Millennials have been credited with dramatically changing the landscape of television and how it is viewed in the US. Over the past few years, they’ve taken to forgoing traditional cable subscriptions in favor of Netflix and other over-the-top streaming services, and viewing more content on mobile devices and laptops. But that doesn’t mean they’ve cut the cords to their TV screens, which still remain the most popular method of viewing video in the US by a long shot.
Actual TVs Dominate Video Viewing Minutes
Even as a variety of devices capable of playing video proliferate, a surprising new report by Nielsen states that a whopping 92.4 percent of the video-viewing done by US adults (aged 18 and over) still takes place on TV screens. More specifically, 82.1 percent of the time adults spent watching content (over 509 billion minutes) in fourth quarter 2016 occurred on a TV. An additional 10.3 percent (more than 63.6 billion minutes) of that time was spent watching movies or shows on a TV-connected device like the Apple TV and Amazon Fire TV.
“The fact of the matter is that viewers use the TV screen for the bulk of their viewing and spend more time doing so than all the other platforms combined,” said Tom Ziangas, vice president of research at AMC Networks. “Sure, viewers have more options today, but when looking at platforms in a comparative fashion, it’s clear that consumers choose the television as the primary vehicle for content”.
By contrast, Nielsen found that the combined viewing share of computers, smartphones, and tablets accounted for less than 8 percent of the gross share of viewing in the last three months of 2016, in spite of the fact that they are portable. Computers, coming in at a distant third, made up 5.1 percent of video-watching minutes and the ubiquitous smartphone accounted for a mere 1.8 percent. And surprisingly, Nielsen observed that TV’s dominance as the viewing platform of choice held true for every age group (though it didn’t provide demographic breakouts of their data in the report).
“What we found was that contrary to the popular narrative that smaller screens were taking away time from the TV glass, when we looked deeper we found that overall time spent viewing on the TV had the most minutes among every age or ethnic demographic looked at. In some cases the share of viewing was as much as 97%,” said Peter Katsingris, vice president of audience insights at Nielsen.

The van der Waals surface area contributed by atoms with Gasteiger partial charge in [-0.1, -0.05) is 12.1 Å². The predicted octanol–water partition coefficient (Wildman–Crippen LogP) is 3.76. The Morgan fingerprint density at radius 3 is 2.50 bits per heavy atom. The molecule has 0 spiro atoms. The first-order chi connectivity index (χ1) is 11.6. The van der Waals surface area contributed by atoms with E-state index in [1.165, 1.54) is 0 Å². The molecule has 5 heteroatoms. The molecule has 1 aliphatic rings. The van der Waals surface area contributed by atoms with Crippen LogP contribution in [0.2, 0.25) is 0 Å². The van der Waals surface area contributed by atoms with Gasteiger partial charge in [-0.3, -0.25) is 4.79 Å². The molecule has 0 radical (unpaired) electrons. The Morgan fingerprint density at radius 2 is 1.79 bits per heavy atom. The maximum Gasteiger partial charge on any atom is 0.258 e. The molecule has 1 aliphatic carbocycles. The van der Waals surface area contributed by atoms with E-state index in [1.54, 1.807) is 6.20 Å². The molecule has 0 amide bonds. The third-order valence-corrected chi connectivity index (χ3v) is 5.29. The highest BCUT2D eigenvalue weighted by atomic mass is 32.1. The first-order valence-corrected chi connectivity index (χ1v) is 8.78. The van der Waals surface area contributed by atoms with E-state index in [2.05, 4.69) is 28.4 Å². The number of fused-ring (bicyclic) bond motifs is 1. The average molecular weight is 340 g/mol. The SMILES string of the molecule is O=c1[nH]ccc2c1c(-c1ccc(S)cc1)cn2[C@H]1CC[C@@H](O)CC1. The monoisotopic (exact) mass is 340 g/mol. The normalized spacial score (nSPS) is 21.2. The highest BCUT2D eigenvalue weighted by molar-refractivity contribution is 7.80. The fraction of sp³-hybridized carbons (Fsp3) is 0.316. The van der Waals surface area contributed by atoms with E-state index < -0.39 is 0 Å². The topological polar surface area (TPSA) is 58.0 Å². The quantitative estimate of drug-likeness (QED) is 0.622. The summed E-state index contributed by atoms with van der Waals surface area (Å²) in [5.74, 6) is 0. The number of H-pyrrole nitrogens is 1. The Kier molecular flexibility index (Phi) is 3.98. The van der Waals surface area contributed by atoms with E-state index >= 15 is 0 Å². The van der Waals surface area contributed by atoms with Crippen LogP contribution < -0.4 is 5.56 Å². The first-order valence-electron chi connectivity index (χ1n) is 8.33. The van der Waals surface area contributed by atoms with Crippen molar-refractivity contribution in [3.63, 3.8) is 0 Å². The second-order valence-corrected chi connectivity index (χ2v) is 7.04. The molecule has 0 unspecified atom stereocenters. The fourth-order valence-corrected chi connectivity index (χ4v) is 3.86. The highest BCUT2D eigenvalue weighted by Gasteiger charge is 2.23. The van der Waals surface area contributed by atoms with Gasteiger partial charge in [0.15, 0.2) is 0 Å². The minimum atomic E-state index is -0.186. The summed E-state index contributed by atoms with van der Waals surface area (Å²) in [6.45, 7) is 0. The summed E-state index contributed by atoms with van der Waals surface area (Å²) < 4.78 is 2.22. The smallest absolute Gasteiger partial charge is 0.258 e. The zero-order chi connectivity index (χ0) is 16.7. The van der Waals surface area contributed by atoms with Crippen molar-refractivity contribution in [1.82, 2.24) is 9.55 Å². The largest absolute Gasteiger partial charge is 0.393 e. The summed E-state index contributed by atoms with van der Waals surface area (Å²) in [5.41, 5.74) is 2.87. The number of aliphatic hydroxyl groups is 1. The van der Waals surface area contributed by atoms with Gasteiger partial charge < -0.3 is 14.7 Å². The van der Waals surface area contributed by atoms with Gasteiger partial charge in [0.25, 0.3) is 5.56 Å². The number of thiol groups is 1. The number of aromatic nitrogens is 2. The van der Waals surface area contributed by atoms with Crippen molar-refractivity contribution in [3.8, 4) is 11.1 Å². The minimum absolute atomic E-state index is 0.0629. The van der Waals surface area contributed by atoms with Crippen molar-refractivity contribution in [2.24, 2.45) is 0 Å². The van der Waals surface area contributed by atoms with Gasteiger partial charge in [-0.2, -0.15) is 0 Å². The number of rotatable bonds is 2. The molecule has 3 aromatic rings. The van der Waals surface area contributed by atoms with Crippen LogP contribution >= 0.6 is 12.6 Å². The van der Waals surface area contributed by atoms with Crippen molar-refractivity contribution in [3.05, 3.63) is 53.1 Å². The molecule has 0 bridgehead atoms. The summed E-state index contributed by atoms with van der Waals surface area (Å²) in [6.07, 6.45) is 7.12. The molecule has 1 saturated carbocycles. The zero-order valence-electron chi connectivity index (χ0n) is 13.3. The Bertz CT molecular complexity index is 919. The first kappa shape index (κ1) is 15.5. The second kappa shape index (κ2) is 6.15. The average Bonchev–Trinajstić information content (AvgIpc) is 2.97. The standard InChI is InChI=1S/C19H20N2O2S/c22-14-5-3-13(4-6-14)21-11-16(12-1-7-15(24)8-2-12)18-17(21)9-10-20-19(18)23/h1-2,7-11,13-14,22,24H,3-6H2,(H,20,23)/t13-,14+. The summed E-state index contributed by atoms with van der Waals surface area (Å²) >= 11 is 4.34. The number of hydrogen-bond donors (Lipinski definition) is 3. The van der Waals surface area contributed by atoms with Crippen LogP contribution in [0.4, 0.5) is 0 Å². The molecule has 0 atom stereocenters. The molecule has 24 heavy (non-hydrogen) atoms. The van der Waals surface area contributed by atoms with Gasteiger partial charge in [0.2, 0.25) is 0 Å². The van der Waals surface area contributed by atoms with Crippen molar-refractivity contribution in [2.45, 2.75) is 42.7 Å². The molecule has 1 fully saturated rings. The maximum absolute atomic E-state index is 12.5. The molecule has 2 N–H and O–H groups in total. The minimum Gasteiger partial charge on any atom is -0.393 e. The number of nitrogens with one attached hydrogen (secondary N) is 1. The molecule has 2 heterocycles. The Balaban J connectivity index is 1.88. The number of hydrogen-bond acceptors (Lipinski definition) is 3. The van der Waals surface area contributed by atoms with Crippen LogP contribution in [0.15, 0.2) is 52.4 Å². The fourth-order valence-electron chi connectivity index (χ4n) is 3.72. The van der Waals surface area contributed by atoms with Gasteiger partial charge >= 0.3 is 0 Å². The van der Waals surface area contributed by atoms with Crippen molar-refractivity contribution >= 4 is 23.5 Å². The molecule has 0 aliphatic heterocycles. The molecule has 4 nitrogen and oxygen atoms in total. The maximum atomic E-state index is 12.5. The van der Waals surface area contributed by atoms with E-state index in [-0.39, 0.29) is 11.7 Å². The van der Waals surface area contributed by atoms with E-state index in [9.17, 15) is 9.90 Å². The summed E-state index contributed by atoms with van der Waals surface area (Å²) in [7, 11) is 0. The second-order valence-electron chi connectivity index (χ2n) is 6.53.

While the report doesn’t offer reasons as to why TVs remain the dominant screen for watching video across every age demographic, it’s fair to guess that screen size plays a significant role. There’s no contest between watching a film the way it was meant to be viewed on a widescreen TV and squinting at one on a mobile device that can fit in your pocket– especially if you’re watching with friends.
Millenial Viewing Habits
Millennials (ages 18-34) may not have parted ways with their TV screens- which remain the centerpiece of many living rooms in households across the US- but their viewing habits markedly differ from those of adults 35 and older. For one, Millennials spend less time watching traditional cable television. As broadband internet spreads throughout the US, they’ve been abandoning traditional cable subscriptions in droves and have turned to streaming video on demand from TV-connected devices. TV-connected devices account for 23 percent of Millennials’ total video consumption compared to just 6 percent for adults 35 and older. As a result, Millennials spend just 66 percent of their viewing time watching traditional TV compared to 89 percent for adults 35 and older. Nielsen reports that the most popular brands for digital streaming devices are the Apple TV and Roku, followed by Amazon Fire TV and Google Chromecast.
And while they prefer to watch video on TV screens, smartphones have been gaining ground in other ways. More Millennials use their smartphones each week than they use their TVs. According to Nielsen, 79 percent of Millennials use their TVs each week compared to 91 percent for smartphones. These young adults also spend more time on their smartphones per week (19 hours and 39 minutes) than they do watching TV (19 hours and 18 minutes).